Send to

Choose Destination
See comment in PubMed Commons below
Eur J Surg Oncol. 2003 Jun;29(5):446-9.

Diffuse sclerosing variant of papillary thyroid carcinoma--clinical features and outcome.

Author information

Department of Clinical Oncology, Block R, Queen Elizabeth Hospital, 30 Gascoigne Road, Kowloon, Hong Kong, People's Republic of China.



Diffuse sclerosing variant of papillary thyroid carcinoma (DSPC) is rare and occurs in young patients. This is a single institute retrospective analysis to report the clinical features and outcome of DSPC.


DSPC constituted 8 (0.74%) of 1086 papillary thyroid carcinomas (PTC) referred to the department of Clinical Oncology, Queen Elizabeth Hospital Hong Kong from 1960 to 2000.


The mean follow-up was 8 years (range: 1.4 to 15.2 years). Six were females and two were males, with age ranging from 11 to 48 years. All were ethnic Chinese. Compared with the whole cohort of PTC followed in the same period, these patients showed younger age at presentation (mean 27.4 vs 45.3 years), larger tumor size (mean 6.9 cm vs 2.4 cm), higher incidence of lymph node metastasis (100% vs 32.4%), and more frequent presence of serum anti-thyroglobulin autoantibody (75% vs 11.3%). The patients were managed as for differentiated thyroid carcinoma according to the institute's protocol, including total thyroidectomy followed by radioiodine (RAI) treatment. External radiotherapy was given to two patients as primary treatment and one patient after regional relapse. One patient had distant metastases at presentation and she was successfully treated by surgery followed by RAI, remaining in complete remission at 12.1 years. One patient had lymph node recurrence after primary total thyroidectomy and RAI treatment and was successfully salvaged by surgery and external radiotherapy. At last follow-up, all eight patients were alive with no evidence of disease.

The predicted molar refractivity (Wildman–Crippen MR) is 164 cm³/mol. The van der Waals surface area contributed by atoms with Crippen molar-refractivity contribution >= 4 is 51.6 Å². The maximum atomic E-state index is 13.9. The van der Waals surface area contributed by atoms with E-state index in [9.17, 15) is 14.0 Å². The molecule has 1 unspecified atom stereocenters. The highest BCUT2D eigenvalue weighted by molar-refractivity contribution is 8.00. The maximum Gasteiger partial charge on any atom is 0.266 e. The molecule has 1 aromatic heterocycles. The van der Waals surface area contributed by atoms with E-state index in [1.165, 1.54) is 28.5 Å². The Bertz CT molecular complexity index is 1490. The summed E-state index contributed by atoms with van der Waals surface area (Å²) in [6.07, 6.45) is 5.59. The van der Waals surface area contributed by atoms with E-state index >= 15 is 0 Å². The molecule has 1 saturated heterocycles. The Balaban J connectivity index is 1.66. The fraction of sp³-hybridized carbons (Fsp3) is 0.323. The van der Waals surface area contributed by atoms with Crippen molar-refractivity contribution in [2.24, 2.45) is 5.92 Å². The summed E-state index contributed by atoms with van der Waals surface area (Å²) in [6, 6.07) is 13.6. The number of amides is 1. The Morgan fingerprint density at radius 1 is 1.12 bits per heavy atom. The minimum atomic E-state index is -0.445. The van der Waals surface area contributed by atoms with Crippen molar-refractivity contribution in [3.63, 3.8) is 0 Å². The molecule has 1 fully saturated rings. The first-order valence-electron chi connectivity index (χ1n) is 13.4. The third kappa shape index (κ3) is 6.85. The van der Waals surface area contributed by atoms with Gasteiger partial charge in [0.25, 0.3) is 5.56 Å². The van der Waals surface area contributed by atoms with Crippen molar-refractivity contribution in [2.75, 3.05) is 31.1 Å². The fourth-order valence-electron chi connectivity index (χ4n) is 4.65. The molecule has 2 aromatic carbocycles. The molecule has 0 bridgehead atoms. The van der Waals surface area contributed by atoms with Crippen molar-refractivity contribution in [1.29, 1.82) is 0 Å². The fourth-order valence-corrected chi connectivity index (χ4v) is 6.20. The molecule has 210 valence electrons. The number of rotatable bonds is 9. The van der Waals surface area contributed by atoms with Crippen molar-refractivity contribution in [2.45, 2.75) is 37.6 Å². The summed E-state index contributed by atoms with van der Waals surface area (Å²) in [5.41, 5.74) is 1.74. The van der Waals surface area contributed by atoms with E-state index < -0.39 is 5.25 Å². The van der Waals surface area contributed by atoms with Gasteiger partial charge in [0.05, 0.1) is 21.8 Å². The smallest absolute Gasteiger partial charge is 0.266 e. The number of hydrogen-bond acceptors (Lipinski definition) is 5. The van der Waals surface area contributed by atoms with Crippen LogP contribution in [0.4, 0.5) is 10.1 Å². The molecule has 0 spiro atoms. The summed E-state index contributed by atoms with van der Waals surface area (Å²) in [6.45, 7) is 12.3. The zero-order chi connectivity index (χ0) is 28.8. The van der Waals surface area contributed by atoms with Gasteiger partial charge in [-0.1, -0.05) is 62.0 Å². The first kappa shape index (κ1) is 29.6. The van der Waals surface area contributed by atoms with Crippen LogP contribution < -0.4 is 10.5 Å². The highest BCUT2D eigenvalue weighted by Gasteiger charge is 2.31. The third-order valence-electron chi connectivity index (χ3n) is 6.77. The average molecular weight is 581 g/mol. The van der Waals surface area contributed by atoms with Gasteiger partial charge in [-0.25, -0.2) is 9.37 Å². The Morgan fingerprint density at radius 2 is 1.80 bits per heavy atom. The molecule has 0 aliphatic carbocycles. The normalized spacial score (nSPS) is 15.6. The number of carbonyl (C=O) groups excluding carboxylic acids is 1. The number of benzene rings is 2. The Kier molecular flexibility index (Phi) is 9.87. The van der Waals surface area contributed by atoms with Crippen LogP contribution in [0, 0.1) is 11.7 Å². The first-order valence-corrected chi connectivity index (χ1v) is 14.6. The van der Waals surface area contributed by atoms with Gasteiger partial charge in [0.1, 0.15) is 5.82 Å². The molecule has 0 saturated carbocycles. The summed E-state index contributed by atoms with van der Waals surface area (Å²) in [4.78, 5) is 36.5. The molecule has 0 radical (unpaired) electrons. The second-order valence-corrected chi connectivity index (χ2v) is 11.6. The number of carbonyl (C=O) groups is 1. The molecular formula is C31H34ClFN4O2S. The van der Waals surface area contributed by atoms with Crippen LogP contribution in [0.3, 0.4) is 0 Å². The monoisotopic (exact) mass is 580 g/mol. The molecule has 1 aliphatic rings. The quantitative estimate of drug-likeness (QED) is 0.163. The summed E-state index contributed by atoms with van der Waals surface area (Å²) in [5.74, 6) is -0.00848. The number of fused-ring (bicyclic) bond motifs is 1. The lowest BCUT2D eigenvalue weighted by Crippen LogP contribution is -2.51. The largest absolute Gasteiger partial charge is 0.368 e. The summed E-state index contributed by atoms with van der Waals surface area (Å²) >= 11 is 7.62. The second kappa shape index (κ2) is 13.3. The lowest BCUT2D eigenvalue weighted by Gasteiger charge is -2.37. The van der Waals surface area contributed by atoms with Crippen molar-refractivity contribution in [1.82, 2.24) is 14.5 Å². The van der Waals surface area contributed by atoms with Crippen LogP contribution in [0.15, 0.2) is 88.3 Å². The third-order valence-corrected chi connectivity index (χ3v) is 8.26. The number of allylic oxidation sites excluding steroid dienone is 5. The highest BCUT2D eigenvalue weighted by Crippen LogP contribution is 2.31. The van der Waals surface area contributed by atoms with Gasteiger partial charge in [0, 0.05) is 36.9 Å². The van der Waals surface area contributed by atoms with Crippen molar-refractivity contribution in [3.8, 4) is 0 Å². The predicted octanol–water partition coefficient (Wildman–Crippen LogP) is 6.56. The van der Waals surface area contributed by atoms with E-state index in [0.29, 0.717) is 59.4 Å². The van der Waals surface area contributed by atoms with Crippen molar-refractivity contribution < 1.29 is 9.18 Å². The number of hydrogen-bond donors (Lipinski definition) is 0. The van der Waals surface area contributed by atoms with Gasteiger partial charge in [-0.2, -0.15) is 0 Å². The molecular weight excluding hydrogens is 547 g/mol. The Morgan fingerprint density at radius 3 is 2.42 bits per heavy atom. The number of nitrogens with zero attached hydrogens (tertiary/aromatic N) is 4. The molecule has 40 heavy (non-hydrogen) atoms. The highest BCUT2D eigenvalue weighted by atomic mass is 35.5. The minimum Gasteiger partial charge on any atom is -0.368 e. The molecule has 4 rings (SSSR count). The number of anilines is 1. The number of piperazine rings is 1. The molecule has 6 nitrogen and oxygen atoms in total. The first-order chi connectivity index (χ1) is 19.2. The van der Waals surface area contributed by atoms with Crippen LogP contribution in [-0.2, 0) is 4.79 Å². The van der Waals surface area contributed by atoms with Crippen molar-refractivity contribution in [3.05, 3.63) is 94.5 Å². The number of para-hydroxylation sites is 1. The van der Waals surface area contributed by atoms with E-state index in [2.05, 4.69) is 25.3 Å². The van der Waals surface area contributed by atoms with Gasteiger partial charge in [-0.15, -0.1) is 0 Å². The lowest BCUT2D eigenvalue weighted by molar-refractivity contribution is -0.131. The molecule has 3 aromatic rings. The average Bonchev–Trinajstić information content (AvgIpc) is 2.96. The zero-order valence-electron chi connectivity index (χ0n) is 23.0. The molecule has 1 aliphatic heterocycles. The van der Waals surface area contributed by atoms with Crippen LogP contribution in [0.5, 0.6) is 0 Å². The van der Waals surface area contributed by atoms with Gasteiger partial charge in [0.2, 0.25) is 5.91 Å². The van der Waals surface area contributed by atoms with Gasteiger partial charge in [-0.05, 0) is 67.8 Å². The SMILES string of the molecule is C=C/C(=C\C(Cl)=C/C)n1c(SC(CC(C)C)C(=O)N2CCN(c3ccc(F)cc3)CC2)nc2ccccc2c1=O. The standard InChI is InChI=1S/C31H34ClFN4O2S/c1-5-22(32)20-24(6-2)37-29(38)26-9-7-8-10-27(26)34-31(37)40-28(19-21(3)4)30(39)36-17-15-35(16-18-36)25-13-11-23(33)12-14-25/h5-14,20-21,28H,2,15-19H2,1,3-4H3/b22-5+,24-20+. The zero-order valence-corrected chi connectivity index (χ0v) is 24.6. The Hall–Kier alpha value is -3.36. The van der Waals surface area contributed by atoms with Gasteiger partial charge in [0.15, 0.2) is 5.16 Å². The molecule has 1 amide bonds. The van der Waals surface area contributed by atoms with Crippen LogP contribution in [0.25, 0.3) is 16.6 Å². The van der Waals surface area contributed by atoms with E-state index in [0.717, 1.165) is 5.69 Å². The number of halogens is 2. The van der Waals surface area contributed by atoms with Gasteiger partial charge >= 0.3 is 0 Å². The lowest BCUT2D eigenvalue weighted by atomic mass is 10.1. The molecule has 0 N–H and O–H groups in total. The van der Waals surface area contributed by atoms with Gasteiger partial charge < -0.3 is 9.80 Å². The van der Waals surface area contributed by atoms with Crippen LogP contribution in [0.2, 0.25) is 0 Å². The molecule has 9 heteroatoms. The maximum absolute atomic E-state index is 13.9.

Although DSPC is associated with some unfavourable features at presentation (such as large tumor size, extensive lymph node metastasis), the prognosis appears to be as good as classical PTC. After aggressive treatment by radical surgery, RAI ablation and/or external radiotherapy, the outcome and survival was excellent.

[Indexed for MEDLINE]
PubMed Commons home

PubMed Commons

How to join PubMed Commons

    Supplemental Content

    Full text links

    Icon for Elsevier Science
    Loading ...
    Support Center